Nak Won Restaurant. Photo by Doug Frierott
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Helvetia Winery

Ask a Local: John Platt

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McMenamins Grand Lodge in Forest Grove, Oregon
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John Platt’s Call to Oregon

When we talk about “deep roots” in the Tualatin Valley, we are not just referring to vineyard vines. In the case of winery owner and winemaker John Platt, the term also refers to his time invested in the area since 1980.

John Platt of Helvetia Winery

John came from the water, literally, leaving his houseboat on the Willamette River in order to buy a 40-acre farm in the Tualatin Valley community of Helvetia. On that land, John now lives in a farmhouse built in 1905 by Jakob Yungen, a Swiss immigrant farmer who settled in Helvetia with his family in 1889. Walking around his property at Helvetia Winery, this deep sense of continuing tradition and appreciation of the land is felt everywhere you turn.

Simultaneous to his call to Oregon, John had the call to politics. In fact, “I first got the Oregon bug while working in Senator Mark Hatfield’s office while attending Georgetown University between 1967 and 1969. Having seen the pictures on the Senator’s wall of Mt. Hood, the Gorge and other beautiful Oregon locations, I decided to move to the Pacific Northwest in 1970.” His first Oregon endeavors included law school at Lewis & Clark, directing the Northwest Environmental Defense Center, and working in the Office of City Commissioner Mildred Schwab in Portland.

Then came the busy, busy year of 1979. This is when John took a position at the Columbia River Inter-Tribal Fish Commission—a position he held until 2011 and helped to inspire and inform the salmon and wine pairings at his tasting room. 1979 also marked the year that John and his then-wife, Elizabeth Furse purchased the Helvetia farm and planted wine grapes. Elizabeth was in the throes of politics, as well, serving three terms in the U.S. House of Representatives while John embarked upon the development of Helvetia Winery. Today, you may see one or both of them when you visit the winery. John says, “Though Elizabeth and I are no longer married, she leases the vineyard to the winery and remains a neighbor and close friend.”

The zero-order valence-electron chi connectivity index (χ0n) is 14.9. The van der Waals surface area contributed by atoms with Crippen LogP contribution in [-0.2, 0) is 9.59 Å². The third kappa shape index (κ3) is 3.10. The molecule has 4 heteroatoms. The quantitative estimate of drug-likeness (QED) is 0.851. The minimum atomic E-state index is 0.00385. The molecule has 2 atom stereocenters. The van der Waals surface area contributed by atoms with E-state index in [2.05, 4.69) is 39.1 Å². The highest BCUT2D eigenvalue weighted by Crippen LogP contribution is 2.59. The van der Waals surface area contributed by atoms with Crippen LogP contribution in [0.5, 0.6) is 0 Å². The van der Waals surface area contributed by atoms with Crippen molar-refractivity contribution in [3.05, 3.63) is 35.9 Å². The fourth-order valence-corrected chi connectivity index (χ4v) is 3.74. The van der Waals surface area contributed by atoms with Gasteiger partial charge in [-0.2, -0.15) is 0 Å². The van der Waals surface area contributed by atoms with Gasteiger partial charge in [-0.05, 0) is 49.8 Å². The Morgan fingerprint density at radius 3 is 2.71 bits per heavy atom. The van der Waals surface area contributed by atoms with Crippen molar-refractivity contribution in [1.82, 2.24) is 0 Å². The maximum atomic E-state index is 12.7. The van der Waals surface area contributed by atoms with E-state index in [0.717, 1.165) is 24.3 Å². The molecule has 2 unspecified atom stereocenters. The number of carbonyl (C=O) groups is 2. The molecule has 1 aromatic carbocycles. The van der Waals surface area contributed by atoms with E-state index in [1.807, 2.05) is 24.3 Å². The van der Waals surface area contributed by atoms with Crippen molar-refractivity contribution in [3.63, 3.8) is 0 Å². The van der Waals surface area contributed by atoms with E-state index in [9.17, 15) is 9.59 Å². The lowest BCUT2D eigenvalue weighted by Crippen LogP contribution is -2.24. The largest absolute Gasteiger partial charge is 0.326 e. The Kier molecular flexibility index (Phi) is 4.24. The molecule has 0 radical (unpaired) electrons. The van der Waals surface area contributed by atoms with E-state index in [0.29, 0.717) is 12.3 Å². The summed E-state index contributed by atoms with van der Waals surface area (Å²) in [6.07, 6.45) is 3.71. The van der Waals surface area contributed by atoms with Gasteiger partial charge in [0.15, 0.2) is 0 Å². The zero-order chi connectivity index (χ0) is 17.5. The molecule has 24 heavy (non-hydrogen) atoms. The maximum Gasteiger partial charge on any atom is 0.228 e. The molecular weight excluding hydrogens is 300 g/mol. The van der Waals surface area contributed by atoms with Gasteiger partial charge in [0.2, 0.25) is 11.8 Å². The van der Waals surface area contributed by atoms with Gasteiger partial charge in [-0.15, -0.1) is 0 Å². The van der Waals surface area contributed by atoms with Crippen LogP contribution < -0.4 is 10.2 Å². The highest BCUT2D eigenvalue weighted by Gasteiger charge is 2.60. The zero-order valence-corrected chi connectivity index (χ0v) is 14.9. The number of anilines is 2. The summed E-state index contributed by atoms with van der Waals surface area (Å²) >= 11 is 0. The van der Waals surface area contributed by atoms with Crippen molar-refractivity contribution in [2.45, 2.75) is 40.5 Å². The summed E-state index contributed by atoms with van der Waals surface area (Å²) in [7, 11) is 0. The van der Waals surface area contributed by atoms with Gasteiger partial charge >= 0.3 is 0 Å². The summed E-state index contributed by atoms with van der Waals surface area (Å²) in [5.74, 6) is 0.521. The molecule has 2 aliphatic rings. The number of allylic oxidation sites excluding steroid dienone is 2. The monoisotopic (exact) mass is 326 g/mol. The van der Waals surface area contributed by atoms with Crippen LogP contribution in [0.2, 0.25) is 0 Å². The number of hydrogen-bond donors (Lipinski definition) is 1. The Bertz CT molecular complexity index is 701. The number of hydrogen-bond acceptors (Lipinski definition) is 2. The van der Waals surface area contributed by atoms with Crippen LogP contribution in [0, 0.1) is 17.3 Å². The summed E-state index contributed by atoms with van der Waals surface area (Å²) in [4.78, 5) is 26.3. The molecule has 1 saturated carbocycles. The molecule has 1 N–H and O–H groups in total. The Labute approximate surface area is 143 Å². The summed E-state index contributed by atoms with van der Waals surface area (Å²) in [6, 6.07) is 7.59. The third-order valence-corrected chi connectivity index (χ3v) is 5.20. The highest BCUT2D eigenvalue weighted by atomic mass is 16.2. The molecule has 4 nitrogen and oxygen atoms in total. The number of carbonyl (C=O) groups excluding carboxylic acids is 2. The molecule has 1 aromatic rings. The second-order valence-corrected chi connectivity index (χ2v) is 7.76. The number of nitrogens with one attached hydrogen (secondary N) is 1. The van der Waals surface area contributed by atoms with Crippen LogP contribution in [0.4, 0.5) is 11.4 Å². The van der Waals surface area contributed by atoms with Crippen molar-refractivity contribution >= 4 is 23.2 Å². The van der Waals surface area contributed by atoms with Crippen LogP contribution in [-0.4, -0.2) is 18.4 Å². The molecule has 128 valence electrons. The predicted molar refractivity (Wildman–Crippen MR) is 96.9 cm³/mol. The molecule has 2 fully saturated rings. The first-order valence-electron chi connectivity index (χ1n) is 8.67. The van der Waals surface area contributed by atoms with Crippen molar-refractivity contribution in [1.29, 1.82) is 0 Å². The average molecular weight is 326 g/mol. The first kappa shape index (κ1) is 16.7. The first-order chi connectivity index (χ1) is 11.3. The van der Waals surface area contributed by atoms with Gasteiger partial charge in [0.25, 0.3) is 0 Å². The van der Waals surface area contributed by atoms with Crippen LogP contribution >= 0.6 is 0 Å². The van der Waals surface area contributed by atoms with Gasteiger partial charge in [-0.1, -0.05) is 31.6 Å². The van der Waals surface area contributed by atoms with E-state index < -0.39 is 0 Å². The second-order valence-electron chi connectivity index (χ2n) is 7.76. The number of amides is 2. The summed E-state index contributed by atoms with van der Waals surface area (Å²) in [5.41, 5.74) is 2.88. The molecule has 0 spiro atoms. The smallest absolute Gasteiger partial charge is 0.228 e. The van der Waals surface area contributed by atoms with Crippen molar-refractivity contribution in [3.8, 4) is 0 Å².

John has seasoned through many changes and experiences during his 30-plus years as a Tualatin Valley resident, farm owner and winemaker. When asked about his favorite aspect of running Helvetia Winery, John mused that it really is the cyclical nature of it all. In John’s own words:

“The progression of the seasons related to the cycle of producing a vintage wine. Our year starts with pruning in early spring and our first event of the new year, a Valentine’s dinner. As we move into the summer, the tending of the grapes becomes more intense as does the procession of visitors and customers who live nearby and work in high-tech Hillsboro and who are looking for a little rest and relaxation in the great outdoors that surround the Tualatin Valley. We then move to the busy, sometimes frantic, time of harvest followed by the release of the previous year’s vintage and the solace of the holidays and year-end. As best expressed in the Allison Krause song, ‘Get me through December, so I can start again.’”

As a local, John is well-versed in not only wine but also all things Tualatin Valley. We asked John to share of few of his favorite experiences in the area:

Northern Willamette Valley Wineries

First and foremost, visit our wineries. The Tualatin Valley, which is the northernmost part of the Willamette Valley, has a variety of fine wines and fine wineries that offer diverse experiences and flavors. Visit everyone and note the various scales of operation as well as the diversity of terroir in the valley that—when coupled with various winemaking styles—provide a broad array of experiences and sensory delights.

Ethnic Cuisine

Second, our restaurants in the Tualatin Valley mirror the diverse cultural makeup of the workforce. Japanese, Mexican, Italian, Lebanese, Vietnamese, Korean, Indian . . . this valley offers wonderful tastes from around the world. Two favorites include Beaverton’s high-end decarli restaurant and North Plains’ casual King Torta.

Lodging with Access to Everything

Third, our hotels and their locations. Just one hour separates visitors from the Oregon beaches, the Columbia River Gorge, or the Cascade Range. I can’t think of any place in the world that offers so many experiences for the senses as our Tualatin Valley.

With his love for Tualatin Valley wine, food and history, we trust John’s recommendations wholeheartedly.